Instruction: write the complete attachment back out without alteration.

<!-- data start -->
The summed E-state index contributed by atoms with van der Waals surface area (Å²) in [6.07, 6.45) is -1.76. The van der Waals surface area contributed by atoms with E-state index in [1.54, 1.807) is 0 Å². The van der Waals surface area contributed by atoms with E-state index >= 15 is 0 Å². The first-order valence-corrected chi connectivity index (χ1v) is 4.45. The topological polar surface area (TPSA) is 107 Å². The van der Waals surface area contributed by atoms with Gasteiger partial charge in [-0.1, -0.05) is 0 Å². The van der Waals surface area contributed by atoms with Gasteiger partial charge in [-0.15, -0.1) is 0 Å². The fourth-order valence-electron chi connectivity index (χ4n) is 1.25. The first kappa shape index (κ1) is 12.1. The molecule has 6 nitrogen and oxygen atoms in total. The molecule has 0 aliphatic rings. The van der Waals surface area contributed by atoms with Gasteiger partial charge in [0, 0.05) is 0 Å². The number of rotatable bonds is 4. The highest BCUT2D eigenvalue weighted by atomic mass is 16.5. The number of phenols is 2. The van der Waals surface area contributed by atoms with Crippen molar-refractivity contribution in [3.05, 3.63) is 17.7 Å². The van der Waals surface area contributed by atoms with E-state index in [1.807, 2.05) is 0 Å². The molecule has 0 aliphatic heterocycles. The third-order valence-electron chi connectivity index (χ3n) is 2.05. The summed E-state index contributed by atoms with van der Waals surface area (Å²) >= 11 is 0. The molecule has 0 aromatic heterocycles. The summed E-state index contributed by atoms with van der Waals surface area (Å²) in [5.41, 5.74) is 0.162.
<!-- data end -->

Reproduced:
The summed E-state index contributed by atoms with van der Waals surface area (Å²) in [6.07, 6.45) is -1.76. The van der Waals surface area contributed by atoms with E-state index in [1.54, 1.807) is 0 Å². The van der Waals surface area contributed by atoms with E-state index >= 15 is 0 Å². The first-order valence-corrected chi connectivity index (χ1v) is 4.45. The topological polar surface area (TPSA) is 107 Å². The van der Waals surface area contributed by atoms with Gasteiger partial charge in [-0.1, -0.05) is 0 Å². The van der Waals surface area contributed by atoms with Gasteiger partial charge in [-0.15, -0.1) is 0 Å². The fourth-order valence-electron chi connectivity index (χ4n) is 1.25. The first kappa shape index (κ1) is 12.1. The molecule has 6 nitrogen and oxygen atoms in total. The molecule has 0 aliphatic rings. The van der Waals surface area contributed by atoms with Gasteiger partial charge in [0, 0.05) is 0 Å². The number of rotatable bonds is 4. The highest BCUT2D eigenvalue weighted by atomic mass is 16.5. The number of phenols is 2. The van der Waals surface area contributed by atoms with Crippen molar-refractivity contribution in [3.05, 3.63) is 17.7 Å². The van der Waals surface area contributed by atoms with E-state index in [1.807, 2.05) is 0 Å². The molecule has 0 aliphatic heterocycles. The third-order valence-electron chi connectivity index (χ3n) is 2.05. The summed E-state index contributed by atoms with van der Waals surface area (Å²) >= 11 is 0. The molecule has 0 aromatic heterocycles. The summed E-state index contributed by atoms with van der Waals surface area (Å²) in [5.41, 5.74) is 0.162.